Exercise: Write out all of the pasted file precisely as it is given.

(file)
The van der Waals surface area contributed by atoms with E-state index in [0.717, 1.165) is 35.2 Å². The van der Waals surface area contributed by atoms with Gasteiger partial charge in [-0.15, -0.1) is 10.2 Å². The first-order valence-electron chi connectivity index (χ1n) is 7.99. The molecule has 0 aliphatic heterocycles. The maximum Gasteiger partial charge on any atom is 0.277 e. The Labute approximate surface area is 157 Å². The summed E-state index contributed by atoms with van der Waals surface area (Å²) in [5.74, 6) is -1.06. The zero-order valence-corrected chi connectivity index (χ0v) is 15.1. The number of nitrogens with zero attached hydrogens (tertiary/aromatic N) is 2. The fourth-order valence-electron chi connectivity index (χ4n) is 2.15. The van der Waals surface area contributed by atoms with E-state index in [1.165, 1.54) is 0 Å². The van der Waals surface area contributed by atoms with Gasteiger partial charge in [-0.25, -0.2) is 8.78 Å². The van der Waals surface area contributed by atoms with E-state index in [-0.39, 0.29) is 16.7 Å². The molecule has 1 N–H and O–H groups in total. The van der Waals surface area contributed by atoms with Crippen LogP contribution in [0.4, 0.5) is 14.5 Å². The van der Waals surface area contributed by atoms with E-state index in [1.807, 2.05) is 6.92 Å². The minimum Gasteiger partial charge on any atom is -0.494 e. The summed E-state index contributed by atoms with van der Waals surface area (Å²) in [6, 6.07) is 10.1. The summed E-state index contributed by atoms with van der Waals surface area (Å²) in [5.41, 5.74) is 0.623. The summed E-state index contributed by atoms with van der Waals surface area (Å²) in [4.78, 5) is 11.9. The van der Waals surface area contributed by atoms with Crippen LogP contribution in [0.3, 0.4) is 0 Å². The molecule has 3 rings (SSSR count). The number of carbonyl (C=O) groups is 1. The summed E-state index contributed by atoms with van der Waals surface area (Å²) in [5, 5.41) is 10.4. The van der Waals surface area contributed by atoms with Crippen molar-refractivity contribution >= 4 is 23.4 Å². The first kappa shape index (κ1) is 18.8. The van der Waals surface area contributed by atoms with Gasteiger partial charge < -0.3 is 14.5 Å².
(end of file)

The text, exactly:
The van der Waals surface area contributed by atoms with E-state index in [0.717, 1.165) is 35.2 Å². The van der Waals surface area contributed by atoms with Gasteiger partial charge in [-0.15, -0.1) is 10.2 Å². The first-order valence-electron chi connectivity index (χ1n) is 7.99. The molecule has 0 aliphatic heterocycles. The maximum Gasteiger partial charge on any atom is 0.277 e. The Labute approximate surface area is 157 Å². The summed E-state index contributed by atoms with van der Waals surface area (Å²) in [5.74, 6) is -1.06. The zero-order valence-corrected chi connectivity index (χ0v) is 15.1. The number of nitrogens with zero attached hydrogens (tertiary/aromatic N) is 2. The fourth-order valence-electron chi connectivity index (χ4n) is 2.15. The van der Waals surface area contributed by atoms with E-state index in [1.165, 1.54) is 0 Å². The van der Waals surface area contributed by atoms with Gasteiger partial charge in [-0.25, -0.2) is 8.78 Å². The van der Waals surface area contributed by atoms with E-state index in [-0.39, 0.29) is 16.7 Å². The molecule has 1 N–H and O–H groups in total. The van der Waals surface area contributed by atoms with Crippen LogP contribution in [0.4, 0.5) is 14.5 Å². The van der Waals surface area contributed by atoms with E-state index in [1.807, 2.05) is 6.92 Å². The minimum Gasteiger partial charge on any atom is -0.494 e. The summed E-state index contributed by atoms with van der Waals surface area (Å²) in [6, 6.07) is 10.1. The summed E-state index contributed by atoms with van der Waals surface area (Å²) in [5.41, 5.74) is 0.623. The summed E-state index contributed by atoms with van der Waals surface area (Å²) in [4.78, 5) is 11.9. The van der Waals surface area contributed by atoms with Crippen LogP contribution in [0.3, 0.4) is 0 Å². The molecule has 3 rings (SSSR count). The number of carbonyl (C=O) groups is 1. The summed E-state index contributed by atoms with van der Waals surface area (Å²) in [5, 5.41) is 10.4. The van der Waals surface area contributed by atoms with Crippen molar-refractivity contribution >= 4 is 23.4 Å². The first kappa shape index (κ1) is 18.8. The van der Waals surface area contributed by atoms with Gasteiger partial charge < -0.3 is 14.5 Å².